Overview of the Division

The specialty of Nephrology essentially began at NYU School of Medicine more than 80 years ago with the collaboration between the legendary renal physiologist Dr. Homer W. Smith and Dr. William Goldring and Dr. Herbert Chasis, members of the Department of Medicine. (See Nephrology History).

The principles established by this pioneering work remain the cornerstone of the Division of Nephrology and its core mission: to train graduates for careers in academic Nephrology and clinical practice, to advance knowledge of kidney disease and its treatment, and to provide outstanding patient care at NYU's teaching hospitals.

To accomplish these goals, the Division of Nephrology has established a core group of outstanding physicians and physician scientists who work towards making basic discoveries in the lab and subsequently translating these discoveries into new therapies for patients with kidney diseases.

The Division of Nephrology offers a broad range of medical services for patients with kidney disease, with expertise in chronic kidney disease, glomerulonephritis, polycystic kidney disease, lupus, HIVAN, renal and hepatic transplantation, renal pathology, hemodialysis, peritoneal dialysis, electrolyte and acid-base disorders, and kidney stones.

The Division’s unusual breadth, unique in New York City, is the result of having three very different hospitals with very different patient demographics, in a relatively small 11-block section of First Avenue. Bellevue Hospital is New York City’s premier municipal hospital, embodying 200 years of public service, attracting the people of New York to receive cutting edge tertiary care. Tisch Hospital is an award-winning private hospital (named by US News & World Report to the “Honor Roll” of the nation’s top 21 hospitals) with advanced kidney and hepatic transplantation programs, cardiovascular medicine and a leading cancer center. The New York VA Medical Center is the Department of Veterans Affairs’ regional center for cardiovascular surgery and cardiologic intervention, neurosurgery, urology and nephrolithiasis.

Few programs offer this degree of diversity of patient mix and renal pathology. The close proximity of the three hospitals offers a compact experience that keeps fellows and staff immersed in the activities of all of them and permits full attendance at the Division’s conferences and rounds.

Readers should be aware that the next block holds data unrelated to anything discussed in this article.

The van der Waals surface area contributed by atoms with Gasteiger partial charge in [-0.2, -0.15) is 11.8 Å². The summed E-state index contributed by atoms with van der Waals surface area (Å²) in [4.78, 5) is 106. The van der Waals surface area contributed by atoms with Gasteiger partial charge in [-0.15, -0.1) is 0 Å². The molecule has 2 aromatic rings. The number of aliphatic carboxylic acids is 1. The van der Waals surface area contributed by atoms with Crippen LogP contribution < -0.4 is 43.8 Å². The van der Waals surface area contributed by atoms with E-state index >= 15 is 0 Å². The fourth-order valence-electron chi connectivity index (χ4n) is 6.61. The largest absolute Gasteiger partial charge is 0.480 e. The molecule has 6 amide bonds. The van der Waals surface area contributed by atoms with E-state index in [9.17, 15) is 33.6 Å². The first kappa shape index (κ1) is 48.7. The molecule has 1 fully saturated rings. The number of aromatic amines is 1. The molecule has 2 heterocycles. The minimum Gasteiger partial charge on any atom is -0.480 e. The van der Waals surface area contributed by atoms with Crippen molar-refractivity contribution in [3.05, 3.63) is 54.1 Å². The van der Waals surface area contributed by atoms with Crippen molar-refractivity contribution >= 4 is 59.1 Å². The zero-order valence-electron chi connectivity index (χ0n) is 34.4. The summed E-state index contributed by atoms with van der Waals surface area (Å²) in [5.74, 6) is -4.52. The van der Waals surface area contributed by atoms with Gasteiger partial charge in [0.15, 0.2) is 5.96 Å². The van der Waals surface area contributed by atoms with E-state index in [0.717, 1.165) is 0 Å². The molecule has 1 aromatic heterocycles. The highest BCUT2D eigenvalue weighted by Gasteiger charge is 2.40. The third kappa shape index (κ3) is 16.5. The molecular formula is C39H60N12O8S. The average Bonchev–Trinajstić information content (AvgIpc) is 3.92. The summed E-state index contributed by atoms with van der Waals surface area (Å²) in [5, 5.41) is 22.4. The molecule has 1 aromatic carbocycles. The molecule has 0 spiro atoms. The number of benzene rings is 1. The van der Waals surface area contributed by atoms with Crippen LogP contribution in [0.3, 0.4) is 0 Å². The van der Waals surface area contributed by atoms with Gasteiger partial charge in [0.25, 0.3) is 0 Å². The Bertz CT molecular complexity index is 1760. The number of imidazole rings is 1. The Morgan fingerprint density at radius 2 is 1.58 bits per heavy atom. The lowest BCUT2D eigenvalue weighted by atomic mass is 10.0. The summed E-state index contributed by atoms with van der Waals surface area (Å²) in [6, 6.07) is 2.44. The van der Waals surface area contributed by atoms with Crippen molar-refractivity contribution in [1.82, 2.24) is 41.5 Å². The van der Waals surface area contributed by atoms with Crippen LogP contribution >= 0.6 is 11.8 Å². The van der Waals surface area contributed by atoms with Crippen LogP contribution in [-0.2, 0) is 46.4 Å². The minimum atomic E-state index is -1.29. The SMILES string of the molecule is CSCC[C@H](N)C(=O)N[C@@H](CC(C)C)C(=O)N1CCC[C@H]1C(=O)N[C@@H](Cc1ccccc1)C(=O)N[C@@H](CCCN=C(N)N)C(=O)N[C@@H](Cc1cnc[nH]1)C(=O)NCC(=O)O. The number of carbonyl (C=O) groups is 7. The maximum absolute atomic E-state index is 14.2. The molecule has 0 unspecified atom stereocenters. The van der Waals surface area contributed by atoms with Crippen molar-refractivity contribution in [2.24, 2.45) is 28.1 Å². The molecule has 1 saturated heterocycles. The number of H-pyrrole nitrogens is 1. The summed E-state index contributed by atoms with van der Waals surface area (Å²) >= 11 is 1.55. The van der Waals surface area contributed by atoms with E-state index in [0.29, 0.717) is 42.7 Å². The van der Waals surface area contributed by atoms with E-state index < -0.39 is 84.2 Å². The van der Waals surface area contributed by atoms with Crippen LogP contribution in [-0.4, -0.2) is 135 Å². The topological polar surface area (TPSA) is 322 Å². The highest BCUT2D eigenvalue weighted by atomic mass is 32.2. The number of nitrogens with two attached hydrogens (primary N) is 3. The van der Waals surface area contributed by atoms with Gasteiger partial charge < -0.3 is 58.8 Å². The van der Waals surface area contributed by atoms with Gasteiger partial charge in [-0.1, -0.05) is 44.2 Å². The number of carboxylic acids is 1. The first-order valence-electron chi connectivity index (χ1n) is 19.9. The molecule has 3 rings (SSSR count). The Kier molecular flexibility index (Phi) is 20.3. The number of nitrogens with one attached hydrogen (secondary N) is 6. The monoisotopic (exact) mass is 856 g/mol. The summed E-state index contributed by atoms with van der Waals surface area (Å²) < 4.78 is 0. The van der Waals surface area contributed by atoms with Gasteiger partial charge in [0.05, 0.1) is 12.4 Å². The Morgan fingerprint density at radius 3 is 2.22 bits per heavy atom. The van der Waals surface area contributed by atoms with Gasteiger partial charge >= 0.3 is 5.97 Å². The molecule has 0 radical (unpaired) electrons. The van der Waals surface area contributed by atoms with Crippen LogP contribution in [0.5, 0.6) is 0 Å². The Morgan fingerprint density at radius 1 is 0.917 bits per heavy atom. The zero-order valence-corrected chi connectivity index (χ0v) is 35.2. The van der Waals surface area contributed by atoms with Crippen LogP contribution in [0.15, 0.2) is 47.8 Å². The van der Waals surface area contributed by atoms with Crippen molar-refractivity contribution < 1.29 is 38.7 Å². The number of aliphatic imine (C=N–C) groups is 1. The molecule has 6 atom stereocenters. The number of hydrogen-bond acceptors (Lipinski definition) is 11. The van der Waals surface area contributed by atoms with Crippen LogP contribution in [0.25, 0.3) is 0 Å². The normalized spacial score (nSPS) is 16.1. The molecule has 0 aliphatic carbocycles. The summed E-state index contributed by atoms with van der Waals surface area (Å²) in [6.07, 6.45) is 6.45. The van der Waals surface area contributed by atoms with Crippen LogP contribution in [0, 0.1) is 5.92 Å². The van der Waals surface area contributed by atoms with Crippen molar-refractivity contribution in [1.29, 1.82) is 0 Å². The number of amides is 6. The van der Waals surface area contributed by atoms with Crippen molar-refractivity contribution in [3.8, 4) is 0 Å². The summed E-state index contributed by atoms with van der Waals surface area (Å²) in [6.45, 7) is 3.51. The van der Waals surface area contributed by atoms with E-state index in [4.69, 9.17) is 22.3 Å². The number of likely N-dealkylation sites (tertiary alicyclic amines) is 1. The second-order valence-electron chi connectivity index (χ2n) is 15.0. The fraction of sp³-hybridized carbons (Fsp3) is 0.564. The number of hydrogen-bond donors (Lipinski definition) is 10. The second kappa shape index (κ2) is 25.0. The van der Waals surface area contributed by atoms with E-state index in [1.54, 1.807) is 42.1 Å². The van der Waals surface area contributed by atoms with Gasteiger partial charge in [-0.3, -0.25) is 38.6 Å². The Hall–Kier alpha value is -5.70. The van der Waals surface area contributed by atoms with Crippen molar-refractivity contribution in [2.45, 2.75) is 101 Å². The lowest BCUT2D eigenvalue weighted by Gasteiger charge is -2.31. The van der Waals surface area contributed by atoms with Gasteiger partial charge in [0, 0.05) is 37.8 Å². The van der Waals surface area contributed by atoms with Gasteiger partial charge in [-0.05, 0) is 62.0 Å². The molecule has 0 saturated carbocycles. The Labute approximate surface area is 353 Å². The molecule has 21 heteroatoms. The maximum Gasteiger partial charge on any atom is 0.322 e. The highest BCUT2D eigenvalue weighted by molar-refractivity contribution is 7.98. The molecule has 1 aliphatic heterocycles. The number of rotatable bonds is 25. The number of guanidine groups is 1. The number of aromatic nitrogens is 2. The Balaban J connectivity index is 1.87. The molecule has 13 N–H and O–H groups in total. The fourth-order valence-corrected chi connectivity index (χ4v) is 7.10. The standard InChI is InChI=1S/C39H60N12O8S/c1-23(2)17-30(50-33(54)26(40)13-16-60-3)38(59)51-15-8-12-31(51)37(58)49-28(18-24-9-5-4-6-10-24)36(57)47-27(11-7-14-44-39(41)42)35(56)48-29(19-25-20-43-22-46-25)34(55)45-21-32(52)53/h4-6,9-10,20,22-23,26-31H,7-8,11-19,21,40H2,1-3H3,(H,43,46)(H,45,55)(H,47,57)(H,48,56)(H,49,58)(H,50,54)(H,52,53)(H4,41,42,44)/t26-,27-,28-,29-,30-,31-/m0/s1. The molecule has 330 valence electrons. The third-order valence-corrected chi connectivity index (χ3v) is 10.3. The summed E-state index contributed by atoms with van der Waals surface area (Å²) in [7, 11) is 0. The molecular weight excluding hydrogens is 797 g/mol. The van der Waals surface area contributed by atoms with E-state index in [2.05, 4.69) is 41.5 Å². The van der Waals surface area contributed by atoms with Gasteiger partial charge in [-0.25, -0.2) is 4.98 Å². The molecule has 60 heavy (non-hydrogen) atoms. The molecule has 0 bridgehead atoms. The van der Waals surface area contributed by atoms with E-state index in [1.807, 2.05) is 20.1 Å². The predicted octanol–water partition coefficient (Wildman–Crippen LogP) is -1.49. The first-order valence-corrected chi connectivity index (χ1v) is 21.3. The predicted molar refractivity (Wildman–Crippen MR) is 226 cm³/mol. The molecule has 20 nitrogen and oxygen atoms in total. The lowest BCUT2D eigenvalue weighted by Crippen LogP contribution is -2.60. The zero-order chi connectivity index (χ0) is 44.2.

Under the leadership of Edward Skolnik, a leading contributor to the rapidly evolving field of cell signaling, the focus of the Nephrology Division has turned to an understanding of the cellular, genetic, and immunologic bases for renal and hypertensive diseases with the view that new diagnostic categories and treatments of renal disease will soon be based on their underlying molecular abnormalities. Studies currently in progress address the role of K+ channels in regulating the immune responses in autoimmune diseases and transplant rejection, and the underlying cellular mechanisms in adult polycystic renal disease.

The patient diversity of the three medical centers also supports active research programs in clinical nephrology. Dr. David Goldfarb is a national authority on nephrolithiasis with two weekly stone clinics and a variety of clinical research programs in progress. Dr. Manish Ponda is examining the effects of uremia on the evolution of atherosclerosis and the effects of vitamin D supplementation on chronic kidney disease. Dr. Irina Barash has begun a polycystic kidney disease program applying new radiologic techniques to clinical care as well as investigating the physiological properties of patients with PKD. Dr. Olga Zhdanova and Dr. Laura Barisoni are involved in collaborative efforts to understand the pathophysiology of podocytopathies. Dr. Lada Beara-Lasic is studying how disparities in healthcare coverage affect the management of end stage renal disease, and establishing a registry to study the clinical outcomes of patients with Dent disease. Finally, Dr. Alexander Gilbert is collaborating with the Department of Emergency Medicine to develop new techniques for organ harvesting that could significantly increase the availability of deceased donor kidneys.

The Division of Nephrology’s rich history, unique physical environment and patient base, enhanced by the current cutting edge research efforts, provide a distinctive learning environment for teaching and the provision of world-class patient care.

Chief of Nephrology: Dr. Edward Y. Skolnik

Clinical Chief of Nephrology: Dr. David S. Goldfarb